We Baby Boomers have one final, selfish act before we go, a new study suggests. We’re not going to leave you an inheritance.
According to CBS Moneywatch today, the number of Boomers who think leaving an inheritance is important has plunged in the last year to about 46 percent. Previous surveys indicated two-thirds of Baby Boomers thought it important to leave their children and grandchildren some money.
Apparently, the oldsters are concerned you’ll just blow it. Assuming they can’t take it with them, Boomers will blow it themselves to prevent that from happening.
That’s so Boomer.
As a Yahoo Finance writer noted last year, they’re spending the kids’ inheritance.
Baby boomers bought into the “me-first” marketing hype when it was probably age-appropriate for them to be self-centered. Most generations go through a narcissistic phase in their 20s. However, the boomers are rare in that they are taking the “me-first” attitude as well as their credit cards into retirement.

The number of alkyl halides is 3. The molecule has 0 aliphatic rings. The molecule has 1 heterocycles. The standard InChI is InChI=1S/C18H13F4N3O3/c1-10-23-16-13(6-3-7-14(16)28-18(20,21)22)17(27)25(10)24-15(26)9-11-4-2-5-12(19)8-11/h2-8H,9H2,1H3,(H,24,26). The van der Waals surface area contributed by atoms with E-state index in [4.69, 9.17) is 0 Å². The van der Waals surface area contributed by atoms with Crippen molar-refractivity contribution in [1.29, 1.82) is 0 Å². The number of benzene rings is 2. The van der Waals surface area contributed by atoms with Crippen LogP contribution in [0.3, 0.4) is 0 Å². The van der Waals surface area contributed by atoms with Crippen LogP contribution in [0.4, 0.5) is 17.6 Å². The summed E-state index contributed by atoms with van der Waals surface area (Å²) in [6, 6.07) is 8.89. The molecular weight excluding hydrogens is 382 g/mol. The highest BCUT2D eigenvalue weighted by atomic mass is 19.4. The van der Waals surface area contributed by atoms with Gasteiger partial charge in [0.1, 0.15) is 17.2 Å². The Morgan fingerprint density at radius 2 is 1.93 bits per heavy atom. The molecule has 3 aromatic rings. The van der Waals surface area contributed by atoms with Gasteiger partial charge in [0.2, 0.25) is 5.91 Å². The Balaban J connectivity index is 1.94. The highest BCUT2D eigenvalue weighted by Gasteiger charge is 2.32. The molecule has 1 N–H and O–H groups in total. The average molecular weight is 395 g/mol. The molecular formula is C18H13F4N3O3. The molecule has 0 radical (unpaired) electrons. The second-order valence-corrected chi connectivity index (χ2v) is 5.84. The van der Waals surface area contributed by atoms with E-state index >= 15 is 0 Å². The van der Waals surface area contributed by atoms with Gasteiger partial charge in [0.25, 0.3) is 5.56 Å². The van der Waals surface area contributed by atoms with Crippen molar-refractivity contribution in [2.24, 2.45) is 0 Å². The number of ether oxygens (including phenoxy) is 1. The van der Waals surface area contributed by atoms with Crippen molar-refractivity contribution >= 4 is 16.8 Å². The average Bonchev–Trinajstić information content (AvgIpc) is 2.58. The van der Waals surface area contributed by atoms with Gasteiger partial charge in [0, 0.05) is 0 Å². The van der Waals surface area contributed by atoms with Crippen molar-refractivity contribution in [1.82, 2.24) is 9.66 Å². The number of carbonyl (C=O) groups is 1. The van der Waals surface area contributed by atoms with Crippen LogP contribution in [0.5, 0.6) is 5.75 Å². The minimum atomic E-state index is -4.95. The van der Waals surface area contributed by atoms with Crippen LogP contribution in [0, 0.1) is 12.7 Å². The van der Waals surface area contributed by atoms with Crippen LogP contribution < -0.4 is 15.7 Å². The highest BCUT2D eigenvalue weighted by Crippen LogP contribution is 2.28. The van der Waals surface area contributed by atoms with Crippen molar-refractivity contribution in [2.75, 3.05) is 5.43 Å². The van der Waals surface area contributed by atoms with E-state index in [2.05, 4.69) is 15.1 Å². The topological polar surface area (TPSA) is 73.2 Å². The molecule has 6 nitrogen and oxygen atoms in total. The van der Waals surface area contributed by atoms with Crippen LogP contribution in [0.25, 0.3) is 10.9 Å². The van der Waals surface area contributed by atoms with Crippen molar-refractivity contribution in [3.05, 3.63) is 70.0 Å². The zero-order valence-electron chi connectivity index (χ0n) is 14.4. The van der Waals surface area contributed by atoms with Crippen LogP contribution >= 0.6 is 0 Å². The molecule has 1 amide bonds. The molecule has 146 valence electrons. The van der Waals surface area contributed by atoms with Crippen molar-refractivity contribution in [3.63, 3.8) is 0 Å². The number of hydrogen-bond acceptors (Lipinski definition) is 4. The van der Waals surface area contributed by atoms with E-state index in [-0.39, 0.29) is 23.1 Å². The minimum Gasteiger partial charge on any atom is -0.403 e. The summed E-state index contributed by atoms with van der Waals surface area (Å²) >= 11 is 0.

Marketers want boomers to remain rabid consumers so they keep buying their products and services. One article on the Zoomer site suggests aging boomers want no guilt attached to their splurging.
One of the dark sides of reckless spending is dealing with the massive credit card debt. Our children see us paying the grandparents’ debt, which impacts the entire family because we have to work twice as hard.
An article in March in the New York Times suggests there’ll still be a great transfer of wealth from the generation, but it probably won’t come until around 2031, according to one study, the Times says.
When that process is underway, 10 percent of the country’s total wealth will change hands every five years through inheritances, estates, gifts and the like. And as income and wealth have become distributed less evenly, the inherited spoils will be distributed unevenly, too. Households with less than $500,000 in net worth will transfer about $3 trillion to their heirs. Ones with more than $500,000 will transfer four times that much wealth.
That money will flow into the bank accounts of the by-then-over-the-hill members of Generation X and Generation Y, and the United States might look a little more like aristocratic Europe, with its Downton Abbeys and super-hyphenated names — maybe with a few more tattoos.
Lists like the Forbes 400 might be filled less with financiers and technology entrepreneurs and more with third-generation Waltons and second-generation Zuckerbergs and Bezoses or, perhaps, first-generation Walton-Zuckerberg von Bezoses.